by random selection, the venire was left 38 members, of whom 13 were
black and 25 were white. However, according to the court’s strike
sheets, the State then proceeded to use eight of its thirteen strikes
(62% of its strikes) to eliminate blacks from the jury. This emphasis on
striking blacks is all the more damning given that blacks only
consisted of 34% of the remaining venire.
#R-31 at 69 (internal citations omitted).
Petitioner also presented evidence of
discriminatory intent, tracking the factors set forth by the Alabama Supreme Court
in Ex parte Branch, 526 So 2d. 609, 622-23 (Ala. 1987):
Lack of common characteristics other than race: The blacks eliminated
from the venire were retired from the air force, not employed, an
The Court of Criminal Appeals’ opinion does not make clear whether this fact entered into the
court’s calculation. Respondent has argued in its Answer to Smith’s Amended Petition that Smith’s
claim lacks merit due to Smith’s “unclean hands.” Doc. 56 at 51-52. However, Batson and its
progeny make clear that this fact can have no bearing on the issue. Bui v. Haley, 321 F.3d 1304,
1317 n. 19 (11th Cir. 2003) (“As Batson instructs us to be equally protective of the equal protection
rights of the potential jurors as we are of those of the defendant, the fact that [Petitioner] himself
may have unclean hands can have no bearing on our determination of whether the State's use of its
strikes to remove blacks from the jury passes constitutional muster.”).
electrician, retired from corporate employment, a mechanic, a
maintenance worker at Wal-Mart, a musician at a church, and a
laborer at the Kimberly-Clark company. The only thing which these
people shared was the color of their skin.
Pattern of Strikes: Not only did the State use eight out of thirteen
strikes to eliminate black veniremembers, it used six of its first eight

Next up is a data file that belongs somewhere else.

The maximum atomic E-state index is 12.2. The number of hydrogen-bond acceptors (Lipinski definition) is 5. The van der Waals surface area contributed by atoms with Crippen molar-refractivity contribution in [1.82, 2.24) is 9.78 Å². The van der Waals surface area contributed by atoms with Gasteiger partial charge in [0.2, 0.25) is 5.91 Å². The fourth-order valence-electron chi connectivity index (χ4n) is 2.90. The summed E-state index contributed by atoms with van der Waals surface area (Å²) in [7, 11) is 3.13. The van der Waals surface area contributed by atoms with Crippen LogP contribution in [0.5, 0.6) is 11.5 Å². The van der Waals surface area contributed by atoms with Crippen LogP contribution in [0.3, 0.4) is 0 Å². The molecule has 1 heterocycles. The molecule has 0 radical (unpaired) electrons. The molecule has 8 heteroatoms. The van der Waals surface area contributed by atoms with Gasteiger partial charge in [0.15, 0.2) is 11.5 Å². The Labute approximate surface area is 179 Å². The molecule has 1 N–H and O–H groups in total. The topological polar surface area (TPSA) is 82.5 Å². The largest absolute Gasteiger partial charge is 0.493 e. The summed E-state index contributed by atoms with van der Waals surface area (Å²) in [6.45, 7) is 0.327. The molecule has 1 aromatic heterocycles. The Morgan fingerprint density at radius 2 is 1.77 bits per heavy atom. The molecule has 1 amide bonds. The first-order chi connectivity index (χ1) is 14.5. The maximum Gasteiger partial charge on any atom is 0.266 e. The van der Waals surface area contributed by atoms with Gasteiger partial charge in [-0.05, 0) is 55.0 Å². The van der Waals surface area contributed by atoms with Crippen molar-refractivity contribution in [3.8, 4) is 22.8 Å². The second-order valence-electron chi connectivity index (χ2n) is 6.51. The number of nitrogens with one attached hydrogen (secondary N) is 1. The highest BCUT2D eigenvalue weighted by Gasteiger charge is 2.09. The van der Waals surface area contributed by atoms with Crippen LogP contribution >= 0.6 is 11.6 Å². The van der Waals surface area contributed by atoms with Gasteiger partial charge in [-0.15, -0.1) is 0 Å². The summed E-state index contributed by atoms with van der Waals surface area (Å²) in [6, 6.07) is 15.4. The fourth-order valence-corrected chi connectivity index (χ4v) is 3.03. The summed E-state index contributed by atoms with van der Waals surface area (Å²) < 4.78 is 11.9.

strikes to eliminate blacks.
Past conduct: Courts recognize that the Mobile County District
Attorney’s office has frequently used racially discriminatory
Type and Manner of Questions Made During Voir Dire: The only
questions posed by the State during voir dire dealt with whether or not
the juror knew any of the witnesses, whether or not they sat on a jury
before, and whether or not they could consider inferential or
circumstantial proof. No one answered that such proof would be a
Type and Manner of Questions Directed to Specific Juror: The only
individualized voir dire was for jurors who indicated potential
problems with the death penalty. The State only examined one of the
eight jurors in question, John Turk, who unequivocally stated that he
could impose the death penalty.
Disparate Treatment: The State struck both potential jurors John
Turk, a retiree from Kelly Air Force Base, and Matilda Pond, a retiree
who had worked at the Gordon Corporation, but kept on the panel,
Dorothy Mann, a white female, who was retired after working for the
United States Department of Defense.
Most or All of Peremptory Strikes Used to Dismiss Blacks: The state
used 8 of its 13 strikes, or 62%, to strike blacks from the jury.
Most or all of the Black Jurors Dismissed: The State removed eight of
thirteen remaining black jurors from the panel, or 62%.
#R-31 at 70-71 (internal citations omitted).
While, in the Court’s opinion, the state court’s consideration of Smith’s
substantive Batson claim was perhaps given short shrift, the undersigned cannot
conclude based on the record before the state court that its decision is unentitled to
AEDPA deference.17 In making the requisite determination, Batson requires that